Little is known about the actions and effects of methcathinone in human tissues. In an earlier study, we reported that methcathinone inhibits [3H]norepinephrine and [3H]serotonin ([3H]5-HT) accumulation via human monoamine uptake transporters expressed in transfected cells or platelets, respectively (Cozzi et al. 1999). Markantonis et al. (1986) examined the metabolism of methcathinone in man and Russian scientists have reported visceral and vascular pathologies in methcathinone users (Mamrova et al. 2001; Pigolkin Iu & Sherstiuk 1996). McCann et al. (1998) reported that humans with a history of methcathinone use exhibited decreased densities of dopamine uptake transporters as estimated by positron emission tomography, suggesting that methcathinone is toxic to dopamine neurones in human users.
If methcathinone-induced neurotoxicity relies on the same mechanism reported for other neurotoxic phenylalkylamines, then transport of methcathinone into the neurone is a necessary first step in the production of neurotoxicity. The evidence that methcathinone is a substrate for dopamine transporters in rats would seem to support this mechanism at dopaminergic neurones. One of the goals of the present study was to determine whether methcathinone was also a substrate for the serotonin transporter. We hypothesized that methcathinone is a substrate for the serotonin transporter and we tested this hypothesis and evaluated the kinetic parameters of methcathinone uptake via the serotonin transporter expressed in a heterologous cell line.
A serotonin transporter substrate will evoke the release of stored cytosolic serotonin through a transporter-mediated exchange mechanism (Rudnick 1997). The ability of a drug to elicit serotonin release is thus a diagnostic criterion for a serotonin transporter substrate. To test the hypothesis that methcathinone is a substrate for the serotonin transporter, we examined drug effects in human platelets and in cells transfected with the cloned human serotonin uptake transporter. We preloaded human platelets with [3H]5-HT and superfused them with methcathinone as an initial screen to see if we could observe drug-evoked [3H]5-HT release. We also applied the known serotonin releaser para-methylthioamphetamine (Huang et al. 1992; Gobbi et al. 2002) as a positive control. An increase in the amount of tritium released was taken as evidence that the superfused drug is a serotonin transporter substrate. For direct assessment of methcathinone transport via the serotonin uptake transporter and to determine KM and Vmax values, we tested whether [3H]methcathinone would be accumulated by wild-type human embryonic kidney 293 (HEK 293) cells or by HEK 293 cells stably expressing the cloned human serotonin uptake transporter (293SERT cells) under a variety of conditions.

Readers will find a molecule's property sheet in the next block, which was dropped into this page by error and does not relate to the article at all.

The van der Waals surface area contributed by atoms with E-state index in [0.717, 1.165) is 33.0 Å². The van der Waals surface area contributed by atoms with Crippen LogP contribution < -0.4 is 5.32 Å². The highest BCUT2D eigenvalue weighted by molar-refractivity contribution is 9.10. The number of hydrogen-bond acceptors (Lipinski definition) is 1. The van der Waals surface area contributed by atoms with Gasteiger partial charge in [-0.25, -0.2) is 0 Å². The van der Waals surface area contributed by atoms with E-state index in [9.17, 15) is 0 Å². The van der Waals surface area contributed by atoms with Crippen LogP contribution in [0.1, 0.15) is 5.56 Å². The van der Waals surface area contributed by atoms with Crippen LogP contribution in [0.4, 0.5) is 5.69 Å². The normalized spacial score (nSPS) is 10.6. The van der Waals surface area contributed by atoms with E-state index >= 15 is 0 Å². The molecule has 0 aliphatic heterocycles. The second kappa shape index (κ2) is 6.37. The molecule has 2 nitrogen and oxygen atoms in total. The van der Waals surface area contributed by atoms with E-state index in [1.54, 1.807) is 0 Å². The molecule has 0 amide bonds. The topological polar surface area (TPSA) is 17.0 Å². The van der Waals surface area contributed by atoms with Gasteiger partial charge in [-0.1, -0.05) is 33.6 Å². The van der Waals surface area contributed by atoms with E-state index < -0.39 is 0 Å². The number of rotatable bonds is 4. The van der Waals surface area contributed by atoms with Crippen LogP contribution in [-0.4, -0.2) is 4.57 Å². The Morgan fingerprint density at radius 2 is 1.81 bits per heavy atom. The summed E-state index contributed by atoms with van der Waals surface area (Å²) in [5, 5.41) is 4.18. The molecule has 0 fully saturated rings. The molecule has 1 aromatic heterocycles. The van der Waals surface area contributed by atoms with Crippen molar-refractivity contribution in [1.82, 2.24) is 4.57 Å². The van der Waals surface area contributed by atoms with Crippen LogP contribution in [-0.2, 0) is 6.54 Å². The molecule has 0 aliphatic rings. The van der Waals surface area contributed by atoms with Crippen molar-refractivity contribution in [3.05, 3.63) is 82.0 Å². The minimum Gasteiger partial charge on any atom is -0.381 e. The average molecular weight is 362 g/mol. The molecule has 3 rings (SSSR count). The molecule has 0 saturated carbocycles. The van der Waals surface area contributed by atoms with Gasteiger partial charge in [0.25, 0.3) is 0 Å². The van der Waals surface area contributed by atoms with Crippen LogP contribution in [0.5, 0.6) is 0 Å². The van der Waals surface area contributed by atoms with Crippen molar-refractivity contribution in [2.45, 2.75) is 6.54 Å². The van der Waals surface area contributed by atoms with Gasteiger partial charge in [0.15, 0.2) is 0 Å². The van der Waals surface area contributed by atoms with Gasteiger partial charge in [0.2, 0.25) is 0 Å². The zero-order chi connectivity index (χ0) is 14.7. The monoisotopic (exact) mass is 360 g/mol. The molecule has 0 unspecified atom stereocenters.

Materials and Methods
Drugs and reagents. Racemic methcathinone hydrochloride for [3H]5-HT release experiments was synthesized from (±)ephedrine as described by Zhingel et al. (1991). For direct assessment of methcathinone uptake, we synthesized racaemic [3H]methcathinone with a specific activity of 80 Ci/mmol in two steps from phenylpropanolamine as previously reported (Cozzi & Ruoho 1998). Briefly, phenylpropanolamine was oxidized to cathinone using potassium permanganate in acetic acid. The cathinone produced was then N-methylated with [3H]methyl iodide in a mixture of toluene and methanol. The product was purified by reverse-phase HPLC to give [3H]methcathinone (2-[3H]methylamino-1-phenylpropan-1-one). Racaemic para-methylthioamphetamine hydrochloride was synthesized by Dr. Aaron Monte (University of Wisconsin-LaCrosse). Physical and chemical analytical data for all the synthesized compounds were consistent with the expected structures. [3H]5-HT (specific activity=27.5 Ci/mmol) was purchased from New England Nuclear (Boston, MA, USA). Cell culture medium and antibiotics were obtained from Life Technologies (Gaithersburg, MD, USA). Foetal bovine serum was purchased from Hyclone (Logan, UT, USA). Pargyline, buffer salts, and miscellaneous chemicals were acquired from Aldrich Chemical (Milwaukee, WI, USA).